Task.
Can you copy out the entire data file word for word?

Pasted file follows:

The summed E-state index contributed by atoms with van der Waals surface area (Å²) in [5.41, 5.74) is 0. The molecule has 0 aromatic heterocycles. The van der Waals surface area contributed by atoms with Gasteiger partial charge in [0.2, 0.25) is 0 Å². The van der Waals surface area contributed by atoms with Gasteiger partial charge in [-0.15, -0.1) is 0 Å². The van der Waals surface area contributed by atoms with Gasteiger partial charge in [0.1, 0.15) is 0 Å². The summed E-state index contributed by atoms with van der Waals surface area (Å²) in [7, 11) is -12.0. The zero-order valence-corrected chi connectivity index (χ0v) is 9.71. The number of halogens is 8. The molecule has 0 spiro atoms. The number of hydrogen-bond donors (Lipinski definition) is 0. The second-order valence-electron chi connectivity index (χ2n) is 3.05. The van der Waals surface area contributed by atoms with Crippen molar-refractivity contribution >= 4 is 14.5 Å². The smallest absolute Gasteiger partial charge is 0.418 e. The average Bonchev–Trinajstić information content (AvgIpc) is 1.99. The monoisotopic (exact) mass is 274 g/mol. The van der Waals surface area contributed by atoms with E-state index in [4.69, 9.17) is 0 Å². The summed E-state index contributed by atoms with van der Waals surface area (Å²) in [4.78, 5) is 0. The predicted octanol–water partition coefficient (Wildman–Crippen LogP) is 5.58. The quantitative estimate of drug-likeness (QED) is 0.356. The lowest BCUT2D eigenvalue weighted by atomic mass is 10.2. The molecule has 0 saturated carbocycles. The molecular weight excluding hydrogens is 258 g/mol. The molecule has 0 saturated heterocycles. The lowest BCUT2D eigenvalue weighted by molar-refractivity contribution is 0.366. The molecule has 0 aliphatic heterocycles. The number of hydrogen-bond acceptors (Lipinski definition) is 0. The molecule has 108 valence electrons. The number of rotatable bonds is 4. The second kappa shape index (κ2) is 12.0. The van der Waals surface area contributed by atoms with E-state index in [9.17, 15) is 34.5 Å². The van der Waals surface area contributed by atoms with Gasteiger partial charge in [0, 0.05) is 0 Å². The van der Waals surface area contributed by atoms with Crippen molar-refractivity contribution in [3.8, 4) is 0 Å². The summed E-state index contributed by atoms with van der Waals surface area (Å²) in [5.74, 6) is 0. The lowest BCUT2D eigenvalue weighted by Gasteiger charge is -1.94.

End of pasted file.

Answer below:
The summed E-state index contributed by atoms with van der Waals surface area (Å²) in [5.41, 5.74) is 0. The molecule has 0 aromatic heterocycles. The van der Waals surface area contributed by atoms with Gasteiger partial charge in [0.2, 0.25) is 0 Å². The van der Waals surface area contributed by atoms with Gasteiger partial charge in [-0.15, -0.1) is 0 Å². The van der Waals surface area contributed by atoms with Gasteiger partial charge in [0.1, 0.15) is 0 Å². The summed E-state index contributed by atoms with van der Waals surface area (Å²) in [7, 11) is -12.0. The zero-order valence-corrected chi connectivity index (χ0v) is 9.71. The number of halogens is 8. The molecule has 0 spiro atoms. The number of hydrogen-bond donors (Lipinski definition) is 0. The second-order valence-electron chi connectivity index (χ2n) is 3.05. The van der Waals surface area contributed by atoms with Crippen molar-refractivity contribution >= 4 is 14.5 Å². The smallest absolute Gasteiger partial charge is 0.418 e. The average Bonchev–Trinajstić information content (AvgIpc) is 1.99. The monoisotopic (exact) mass is 274 g/mol. The van der Waals surface area contributed by atoms with E-state index in [4.69, 9.17) is 0 Å². The summed E-state index contributed by atoms with van der Waals surface area (Å²) in [4.78, 5) is 0. The predicted octanol–water partition coefficient (Wildman–Crippen LogP) is 5.58. The quantitative estimate of drug-likeness (QED) is 0.356. The lowest BCUT2D eigenvalue weighted by atomic mass is 10.2. The molecule has 0 saturated carbocycles. The molecular weight excluding hydrogens is 258 g/mol. The molecule has 0 saturated heterocycles. The lowest BCUT2D eigenvalue weighted by molar-refractivity contribution is 0.366. The molecule has 0 aliphatic heterocycles. The number of hydrogen-bond acceptors (Lipinski definition) is 0. The molecule has 108 valence electrons. The number of rotatable bonds is 4. The second kappa shape index (κ2) is 12.0. The van der Waals surface area contributed by atoms with E-state index in [9.17, 15) is 34.5 Å². The van der Waals surface area contributed by atoms with Gasteiger partial charge in [0, 0.05) is 0 Å². The van der Waals surface area contributed by atoms with Crippen molar-refractivity contribution in [3.8, 4) is 0 Å². The summed E-state index contributed by atoms with van der Waals surface area (Å²) in [5.74, 6) is 0. The lowest BCUT2D eigenvalue weighted by Gasteiger charge is -1.94.